There’s something that I mentioned here and here, purpose. Purpose for this blog, purpose for my writing, purpose for all of this.

I struggle often to figure out what I’m doing here. What’s the point? I know that I have a lot to say sometimes, and my typical medium is Facebook where it’s very easy for lengthy posts to be glossed over, or annoy people, or what-have-you. It’s easy for me to say it’s just a creative outlet, or an outlet, period. Sometimes it’s a diary. Sometimes it’s advice. Sometimes it’s just junk I find funny. What is the point? Do I want to be well-known, cause if I’m completely honest, it does bring me a tiny surge of joy when I see that something I’ve written has had a lot of views. Do I think I’m somehow like this magical well-spring of knowledge, or that I’m just kick-ass awesome? Maybe. A little.

I sometimes spend a lot of my time on Facebook chatting with people who are having difficulties that I’ve lived with, lived through, survived. I tell them how I handled things. I make recommendations. I push them to get help. Sometimes I just listen and agree, that yes, that really sucks balls.

I came across this:

There are a lot of really terrible, senseless things that I went through in life. Very early on, and for a very long time. And there’s literally no reason they should have happened. Things that were done to me should never be done to any person, let alone a child. The ways that I had to live aren’t compatible with proper growth. I know that I didn’t have it the terribly worst, but I definitely didn’t have it the best.

A person can’t develop normally in those environments and situations. No, instead you learn coping mechanisms, ways to survive, ways to get through. You learn coping mechanisms that work in the middle of crisis, but in real life, in normal life, they hinder you, and you have to unlearn them. Unlearning them is hard, because they are so ingrained in who you are, you hold on tight to them because they were your life preserver out in the middle of that ocean, in the storm, where you were drowning. You needed them. They saved you.

I have had to unlearn a lot of things, things that saved me for a long time. Some things I am still trying to let go of. Some things are so deeply ingrained in me that it’s hard for me to distinguish them from who I am as a person. It feels like cutting off a limb, a diseased limb, really. It used to help you, now it hurts you, it’s part of you, but it’s gotta go. And it’s not easy to let go.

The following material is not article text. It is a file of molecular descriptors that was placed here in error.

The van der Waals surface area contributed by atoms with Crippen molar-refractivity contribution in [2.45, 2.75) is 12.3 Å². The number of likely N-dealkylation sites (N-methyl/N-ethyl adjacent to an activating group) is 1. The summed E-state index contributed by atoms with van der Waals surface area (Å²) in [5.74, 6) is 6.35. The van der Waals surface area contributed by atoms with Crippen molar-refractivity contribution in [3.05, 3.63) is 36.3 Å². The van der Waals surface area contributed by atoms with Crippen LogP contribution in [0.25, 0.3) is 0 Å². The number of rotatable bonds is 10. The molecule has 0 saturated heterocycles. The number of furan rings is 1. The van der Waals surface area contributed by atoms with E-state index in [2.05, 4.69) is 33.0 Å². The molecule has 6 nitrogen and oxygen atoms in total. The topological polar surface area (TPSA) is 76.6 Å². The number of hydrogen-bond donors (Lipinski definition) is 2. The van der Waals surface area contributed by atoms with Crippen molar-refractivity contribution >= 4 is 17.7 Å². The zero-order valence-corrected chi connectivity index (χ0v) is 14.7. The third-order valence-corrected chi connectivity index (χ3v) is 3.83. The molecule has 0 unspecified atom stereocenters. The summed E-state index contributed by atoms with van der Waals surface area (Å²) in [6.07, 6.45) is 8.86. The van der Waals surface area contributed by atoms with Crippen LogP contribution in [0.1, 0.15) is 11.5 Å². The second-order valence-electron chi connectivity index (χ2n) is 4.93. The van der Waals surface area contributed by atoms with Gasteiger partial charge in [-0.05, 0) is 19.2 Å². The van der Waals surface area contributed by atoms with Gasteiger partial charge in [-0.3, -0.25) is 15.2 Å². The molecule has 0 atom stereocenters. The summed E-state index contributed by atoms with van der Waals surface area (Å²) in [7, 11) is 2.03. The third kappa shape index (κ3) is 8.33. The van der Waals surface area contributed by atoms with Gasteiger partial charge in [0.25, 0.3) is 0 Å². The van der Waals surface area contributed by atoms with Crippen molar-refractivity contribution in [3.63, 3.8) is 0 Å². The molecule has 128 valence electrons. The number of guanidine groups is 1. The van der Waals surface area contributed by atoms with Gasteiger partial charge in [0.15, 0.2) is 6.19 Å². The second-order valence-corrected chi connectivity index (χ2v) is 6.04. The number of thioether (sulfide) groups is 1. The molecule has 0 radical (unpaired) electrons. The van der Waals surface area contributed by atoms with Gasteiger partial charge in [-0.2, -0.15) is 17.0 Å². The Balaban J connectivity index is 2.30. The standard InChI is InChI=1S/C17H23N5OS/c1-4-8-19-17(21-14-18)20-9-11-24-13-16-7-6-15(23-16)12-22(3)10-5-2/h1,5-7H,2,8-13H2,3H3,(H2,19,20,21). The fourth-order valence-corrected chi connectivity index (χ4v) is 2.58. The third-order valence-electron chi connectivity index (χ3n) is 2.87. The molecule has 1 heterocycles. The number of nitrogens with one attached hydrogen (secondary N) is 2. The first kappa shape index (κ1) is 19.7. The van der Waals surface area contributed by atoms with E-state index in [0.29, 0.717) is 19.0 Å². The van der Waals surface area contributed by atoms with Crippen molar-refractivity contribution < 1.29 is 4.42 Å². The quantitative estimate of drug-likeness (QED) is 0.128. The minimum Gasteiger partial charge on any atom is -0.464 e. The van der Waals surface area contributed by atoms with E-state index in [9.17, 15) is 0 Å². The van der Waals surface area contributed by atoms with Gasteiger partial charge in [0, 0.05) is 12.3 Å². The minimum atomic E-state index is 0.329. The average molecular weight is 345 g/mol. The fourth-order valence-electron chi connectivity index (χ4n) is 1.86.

The truth is that I cling to the ability to help other people. It makes me happy to help, yes, absolutely. It makes me happy to make a difference. But most people don’t realize how much helping them helps me.

It’s the silver lining. It’s the good I can pull from the bad. It’s the one thing that makes it all worthwhile, the fact that I can understand, I can help, I can relate, sympathize, listen, advise, lend a hand, give. If not for that, there would be no point to any of it. It would be nothing but pain for no reason, unfair, something I didn’t deserve. Something that nobody deserves, and nothing more than that.

The truth of it all is that sometimes you just need someone who knows what you’re going through. Sometimes, especially when you’re really hurting, you need someone to show you that you’re not alone, you’re not the only one, you can make it through. Sometimes you just need someone to vent to who doesn’t feel burdened by it, who understands and listens.

I’m a pretty open book. I own my past, my struggles, my choices, my mistakes and my victories. I like to measure success not by where a person ends up, but by how far they had to go to get there. Everything in my life up until now is what’s made me who I am, I can’t regret that. I would never, ever, ever want to relive any of it, but leaving it in the past – I can’t regret it. I’ve come a long way.

I realize that perhaps that’s part of what this blog is all about for me. That maybe someone might see something I write and identify with it. They might see how I made it through. They might be encouraged. Or, it might help someone understand someone else in their life better. But maybe, one way or another, it will help, that’s my hope.

I have lived through abuse, severe bullying, poverty, and neglect. I’ve been handed numerous diagnoses with regards to mental health. I’ve been suicidal, I’ve self-harmed, I’ve lived with an eating disorder. I know what it feels like to feel crazy. I know what it’s like to have physical issues and be dismissed by doctors so many times that you begin to question what you know about your own body. I’ve had a rocky marriage that, at times, probably should have ended. There’s a lot. Just, a lot.